Natural variability in the Southern Ocean as a driver of the observed Antarctic sea-ice expansion trends

A team of scientists from Princeton University, NOAA-GFDL, and UCAR performed global climate model simulations, using a newly developed coupled ocean–atmosphere model SPEAR (Seamless System for Prediction and Earth System Research). When this model was driven with changes in past radiative forcing, the model simulation did not reproduce the observed increasing trends in sea-ice concentration around the Antarctic. Instead, the model simulated a steady warming and Antarctic sea-ice loss as is commonly seen in multi-model mean results of Coupled Model Intercomparison Project Phase 5 (CMIP5) models.  However, they showed that the observed sea-ice expansion during the past decades is within the range of natural variability in their 2000-year control simulation. Therefore, they concluded that natural variability in the Southern Ocean played a large role in the observed sea-ice expansion around Antarctica during the past decades.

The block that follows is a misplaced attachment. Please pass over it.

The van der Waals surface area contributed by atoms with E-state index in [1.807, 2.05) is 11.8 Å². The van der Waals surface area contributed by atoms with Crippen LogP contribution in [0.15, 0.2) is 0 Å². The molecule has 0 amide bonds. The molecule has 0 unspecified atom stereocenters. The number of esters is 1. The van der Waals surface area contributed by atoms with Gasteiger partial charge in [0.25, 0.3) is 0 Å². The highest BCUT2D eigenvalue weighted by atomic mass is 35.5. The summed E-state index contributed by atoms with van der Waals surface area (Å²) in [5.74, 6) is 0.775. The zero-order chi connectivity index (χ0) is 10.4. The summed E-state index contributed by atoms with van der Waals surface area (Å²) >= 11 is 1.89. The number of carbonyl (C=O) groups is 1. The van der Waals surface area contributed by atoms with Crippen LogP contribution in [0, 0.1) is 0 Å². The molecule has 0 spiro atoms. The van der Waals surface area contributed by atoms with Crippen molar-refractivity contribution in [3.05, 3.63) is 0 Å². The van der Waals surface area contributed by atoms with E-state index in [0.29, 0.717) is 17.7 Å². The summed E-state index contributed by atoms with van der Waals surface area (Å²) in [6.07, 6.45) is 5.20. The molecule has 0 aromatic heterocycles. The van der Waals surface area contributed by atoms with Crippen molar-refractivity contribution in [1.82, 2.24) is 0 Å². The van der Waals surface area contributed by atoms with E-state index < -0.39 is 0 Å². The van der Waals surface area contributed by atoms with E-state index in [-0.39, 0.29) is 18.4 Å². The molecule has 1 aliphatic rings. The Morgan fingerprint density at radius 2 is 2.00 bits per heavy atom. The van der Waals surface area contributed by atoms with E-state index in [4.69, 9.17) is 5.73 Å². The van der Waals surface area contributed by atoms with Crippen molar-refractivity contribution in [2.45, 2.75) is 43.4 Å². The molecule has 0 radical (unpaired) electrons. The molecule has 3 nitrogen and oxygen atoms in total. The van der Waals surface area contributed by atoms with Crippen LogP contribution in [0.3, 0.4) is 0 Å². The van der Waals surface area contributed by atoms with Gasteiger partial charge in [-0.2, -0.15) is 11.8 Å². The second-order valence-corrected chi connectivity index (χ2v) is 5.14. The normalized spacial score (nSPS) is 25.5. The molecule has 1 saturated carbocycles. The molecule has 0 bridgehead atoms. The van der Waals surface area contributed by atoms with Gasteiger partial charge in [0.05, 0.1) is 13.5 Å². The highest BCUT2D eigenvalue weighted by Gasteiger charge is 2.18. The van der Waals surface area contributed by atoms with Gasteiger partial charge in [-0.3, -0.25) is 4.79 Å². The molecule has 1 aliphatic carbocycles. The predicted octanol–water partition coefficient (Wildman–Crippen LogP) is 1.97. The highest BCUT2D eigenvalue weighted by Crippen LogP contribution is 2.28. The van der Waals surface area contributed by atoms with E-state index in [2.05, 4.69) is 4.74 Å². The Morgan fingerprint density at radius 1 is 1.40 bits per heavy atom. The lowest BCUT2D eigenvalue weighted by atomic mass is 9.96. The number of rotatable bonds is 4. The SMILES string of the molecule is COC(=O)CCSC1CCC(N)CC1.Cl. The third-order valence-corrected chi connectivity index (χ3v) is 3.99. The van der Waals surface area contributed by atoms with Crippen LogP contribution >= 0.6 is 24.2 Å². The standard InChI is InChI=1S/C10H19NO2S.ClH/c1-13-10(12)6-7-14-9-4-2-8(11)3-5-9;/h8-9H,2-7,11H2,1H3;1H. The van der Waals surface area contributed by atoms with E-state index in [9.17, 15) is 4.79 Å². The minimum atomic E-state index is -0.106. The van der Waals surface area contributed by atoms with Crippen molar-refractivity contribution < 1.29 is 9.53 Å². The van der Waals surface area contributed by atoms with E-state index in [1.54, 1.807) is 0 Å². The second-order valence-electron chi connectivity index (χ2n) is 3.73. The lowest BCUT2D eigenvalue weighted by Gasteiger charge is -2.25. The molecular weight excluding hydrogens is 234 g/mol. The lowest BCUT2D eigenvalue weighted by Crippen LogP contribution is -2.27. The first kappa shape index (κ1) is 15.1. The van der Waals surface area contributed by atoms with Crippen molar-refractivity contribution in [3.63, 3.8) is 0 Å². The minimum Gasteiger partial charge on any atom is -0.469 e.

Zhang, L., Delworth, T. L., Cooke, W., & Yang, X. (2018). Natural variability of Southern Ocean convection as a driver of observed climate trends. Nature Climate Change.

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